WASHINGTON – Mexico, the large U.S. trading partner and southern neighbor, is on a path of “low-wage development,” including weakening its labor law and oppressing independent unions, AFL-CIO President Richard Trumka says.
Those issues should have been among the top topics when President Obama met with Mexican President-Elect Enrique Pena Nieto at the White House on Nov. 28, Trumka added. But they weren’t.
At least according to media reports on the White House meeting, workers’ rights went unmentioned. The presidents discussed increasing employment on both sides of the border but there were no reports that they talked about the quality of the jobs both say they want their economies to create.
And the closeness of the two governments was re-emphasized on Dec. 1 when Vice President Joseph Biden and Labor Secretary Hilda Solis headed the U.S. delegation to Pena Nieto’s inauguration.
The Obama-Pena Nieto meeting and workers’ rights in Mexico are important to U.S. workers. Ever since NAFTA, the U.S.-Canada-Mexico (North American) “free trade” pact passed 15 years ago, U.S. firms have decamped for Mexico to make products for shipment back here. Mexico’s low wages, lax environmental rules and the pro-corporate policies of its presidents attracted companies, and hundreds of thousands of U.S. workers lost jobs. The deal damages the Mexican economy too, forcing many to leave the country and emigrate to the U.S. in search of a better life.
The Mexican government aids its industrialists by harassing and trying to co-opt the few independent unions and weakening its labor law, Trumka said. Mexico’s longtime large official union confederation worked hand-in-glove for decades with Pena Nieto’s Institutional Revolutionary Party, which ruled Mexico from 1929-2000.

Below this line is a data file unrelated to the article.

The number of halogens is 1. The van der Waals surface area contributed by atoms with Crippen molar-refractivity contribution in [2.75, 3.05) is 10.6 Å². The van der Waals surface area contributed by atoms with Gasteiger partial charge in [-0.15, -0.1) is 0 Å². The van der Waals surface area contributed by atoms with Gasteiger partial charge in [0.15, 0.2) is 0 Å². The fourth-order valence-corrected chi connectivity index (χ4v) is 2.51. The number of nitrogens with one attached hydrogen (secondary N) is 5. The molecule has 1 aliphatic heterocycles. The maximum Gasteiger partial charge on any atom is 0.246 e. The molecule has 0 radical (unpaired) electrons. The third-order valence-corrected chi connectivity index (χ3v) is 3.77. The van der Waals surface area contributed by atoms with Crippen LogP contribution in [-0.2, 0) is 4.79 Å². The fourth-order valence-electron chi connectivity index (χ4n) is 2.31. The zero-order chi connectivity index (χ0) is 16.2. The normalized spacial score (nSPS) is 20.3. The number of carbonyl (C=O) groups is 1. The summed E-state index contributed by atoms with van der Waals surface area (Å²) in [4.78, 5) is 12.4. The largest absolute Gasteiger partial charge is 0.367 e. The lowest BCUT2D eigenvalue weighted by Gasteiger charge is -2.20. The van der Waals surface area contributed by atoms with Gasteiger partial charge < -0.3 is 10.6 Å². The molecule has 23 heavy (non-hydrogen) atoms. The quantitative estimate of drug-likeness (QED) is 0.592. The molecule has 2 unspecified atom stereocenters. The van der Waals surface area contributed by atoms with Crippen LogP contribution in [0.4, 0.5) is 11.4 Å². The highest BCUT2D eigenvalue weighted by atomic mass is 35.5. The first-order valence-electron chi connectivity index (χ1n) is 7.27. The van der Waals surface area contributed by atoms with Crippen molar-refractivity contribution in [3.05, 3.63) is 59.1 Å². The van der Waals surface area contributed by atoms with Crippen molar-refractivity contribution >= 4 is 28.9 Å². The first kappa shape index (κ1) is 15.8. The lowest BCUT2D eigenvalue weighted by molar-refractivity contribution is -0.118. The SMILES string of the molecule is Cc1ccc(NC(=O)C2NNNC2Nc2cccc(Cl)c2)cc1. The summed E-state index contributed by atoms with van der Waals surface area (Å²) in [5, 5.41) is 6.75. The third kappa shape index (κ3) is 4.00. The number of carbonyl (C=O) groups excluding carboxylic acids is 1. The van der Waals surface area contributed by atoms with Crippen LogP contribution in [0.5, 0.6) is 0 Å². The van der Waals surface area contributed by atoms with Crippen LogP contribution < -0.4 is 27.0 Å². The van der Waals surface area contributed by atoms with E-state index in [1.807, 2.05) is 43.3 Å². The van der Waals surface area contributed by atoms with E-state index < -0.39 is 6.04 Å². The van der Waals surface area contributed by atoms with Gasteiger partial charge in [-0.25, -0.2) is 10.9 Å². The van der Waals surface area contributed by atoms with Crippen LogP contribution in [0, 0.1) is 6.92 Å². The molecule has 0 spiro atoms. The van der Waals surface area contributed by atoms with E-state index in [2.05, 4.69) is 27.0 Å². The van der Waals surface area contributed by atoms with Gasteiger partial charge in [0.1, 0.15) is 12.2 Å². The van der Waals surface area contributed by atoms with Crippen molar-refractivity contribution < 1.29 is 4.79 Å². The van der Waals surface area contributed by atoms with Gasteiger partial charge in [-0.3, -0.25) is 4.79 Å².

“The fundamental right of workers to democratically organize and bargain with their employers is central to achieving the ‘economic competitiveness’ Obama and Nieto seek,” Trumka said. “The Mexican government’s continuing attacks on these rights greatly reduces protections for Mexico’s most vulnerable workers and is of grave concern.”
Among the attacks on workers cited by Trumka is Mexico’s new labor law, passed Nov. 13, which, according to the U.S. labor leader, “limits seniority, weakens remedies for unjust dismissal and promotes subcontracting, temporary contracts and payment by the hour. This legislation reflects an overly simplistic view of ‘economic competitiveness’ as simply the reduction of labor costs.” He also noted the Mexican Supreme Court recently weakened the right to strike.
The outgoing Mexican government drove a top independent union leader, President Napoleon Gomez Urrutia of the Mine, Metal and Steelworkers, into exile on trumped-up charges of fraud. The United Steelworkers are sheltering Gomez Urrutia in Vancouver, British Colombia.
Trumka noted five Mexican appellate courts have ruled for Gomez Urrutia and his union against the government’s attempt to break it. Meanwhile, the Mexican government has “increased use of repression through direct use of security forces to undermine workers’ organizing campaigns.”
The Mexican government is also defying an Oct. 9 court ruling for Mexico’s independent electrical workers union and its 44,000 members. They were illegally fired three years ago when the government dissolved the state-owned power company by decree. The court ruled the workers’ individual contracts and the union’s contract with the power company still should be in effect, Trumka said.
“All of these examples, along with many more well-documented cases, demonstrate Mexico is continuing to pursue a path of low-wage development. Far from achieving competitiveness, security, or respect for the rule of law, this path is exacerbating economic marginalization and insecurity for a large part of the workforce while systematically violating international labor standards,” Trumka concluded.
Photo: Some 200+ Teamsters protest NAFTA trucking regulations. Denis Poroy/AP